Jinja Templating#

Red Mail uses Jinja for templating the HTML and text bodies. This enables a lot of features out-of-the box. See Jinja documentation for more details of the templating.

Parametrizing Emails#

You can also parametrize an email using Jinja parameters:

email.send(
    subject='email subject',
    receivers=['first.last@example.com'],
    html="""
        <h1>Hi {{ client }},</h1>
        <p>we are opening the source of {{ project_name }}.</p>
        <p>Kind regards
        <br>{{ company }}</p>
    """,
    text="""
        Hi {{ client }},
        we are opening the source of {{ project_name }}.

        Kind regards,
        {{ company }}
    """,
    body_params={
        'client': 'Customer LTD',
        'project_name': 'Red Mail',
        'company': 'Company LTD',
    }
)

Both text and HTML body support Jinja parametrization.

Default Parameters#

There are also some parameters passed automatically for convenience. You can always override these if you wish. Here is a quick example of some of them:

email.send(
    subject='email subject',
    receivers=['first.last@example.com'],
    html="""
        <h1>Hi,</h1>
        <p>nice to meet you</p>
        <p>Kind regards
        <br>{{ sender.full_name }}</p>
    """,
)

Here is a list of default parameters:

Parameter Name

Type

Description

sender

redmail.models.EmailAddress

Format class of the email sender

error

redmail.models.Error

Format class of the current exception (if any)

node

str

Computer’s network name (if can be determined)

user

str

Name of the current user logged on the computer

now

datetime.datetime

Current date and time

Including Loops and Control Flow#

As the bodies use Jinja in the background, you can use various additional features such as if statements, for loops, macros etc. Here is a quick illustration:

email.send(
    subject='email subject',
    receivers=['first.last@example.com'],
    html="""
        <h1>Hi!</h1>
        <p>
            Soon you will meet my team.
            Here is a quick introduction:
        </p>
        <ul>
            {% for colleague in colleagues.items() %}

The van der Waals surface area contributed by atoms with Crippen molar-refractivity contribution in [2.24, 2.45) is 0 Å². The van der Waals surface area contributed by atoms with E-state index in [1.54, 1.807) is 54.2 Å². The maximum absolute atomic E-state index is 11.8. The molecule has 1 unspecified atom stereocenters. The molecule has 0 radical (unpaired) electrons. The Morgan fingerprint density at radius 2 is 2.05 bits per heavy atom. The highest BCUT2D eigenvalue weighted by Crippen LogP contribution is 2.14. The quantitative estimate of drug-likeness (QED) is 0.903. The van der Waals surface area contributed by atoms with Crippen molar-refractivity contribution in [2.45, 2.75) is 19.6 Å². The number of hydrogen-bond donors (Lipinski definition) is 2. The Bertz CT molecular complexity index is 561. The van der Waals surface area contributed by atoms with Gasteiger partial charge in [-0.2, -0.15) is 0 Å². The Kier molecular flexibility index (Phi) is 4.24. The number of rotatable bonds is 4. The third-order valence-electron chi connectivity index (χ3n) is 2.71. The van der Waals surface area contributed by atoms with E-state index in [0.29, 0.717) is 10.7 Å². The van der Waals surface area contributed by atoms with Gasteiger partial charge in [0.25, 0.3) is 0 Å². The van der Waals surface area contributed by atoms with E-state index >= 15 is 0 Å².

<li>{{ colleague }}: {{ description }}</li>
            {% endfor %}
        </ul>
        {% if confidential %}
            <p>
                This message is confidential.
            </p>
        {% endif %}

        <p>Kind regards
        <br>{{ sender.full_name }}</p>
    """,
    body_params={
        'colleagues': {'Jack': 'Developer', 'John': 'CEO'},
        'confidential': False
    }
)

Please see Jinja documentation for more.

Pass Unescaped Content#

In case you need to include parts that should not be processed by Jinja, you may pass them using markupsafe.Markup:

from markupsafe import Markup

email.send(
    subject='email subject',
    receivers=['first.last@example.com'],
    html="""
        <h1>Hi,</h1>
        <p>{{ raw_content }}</p>
        <p>Kind regards
        <br>{{ sender.full_name }}</p>
    """,
    body_params={
        'raw_content': Markup("<strong>this text is passed unescaped as is</strong>")
    }
)

Warning

For HTML, content only from trusted sources should be left unescaped.

Disabling Jinja#

In case you wish to pass raw text/HTML and don’t want to use Jinja to render the bodies, you may also disable it:

email.send(
    subject='email subject',
    receivers=['first.last@example.com'],
    text="""
        Hi,
        {{ these brackets are not processed }}
    """,
    html="""
        <h1>Hi!</h1>
        <p>
            {{ these brackets are not processed }}
        </p>
    """,
    use_jinja=False
)

You may also disable Jinja for all sent emails without passing the argument:

email.use_jinja = False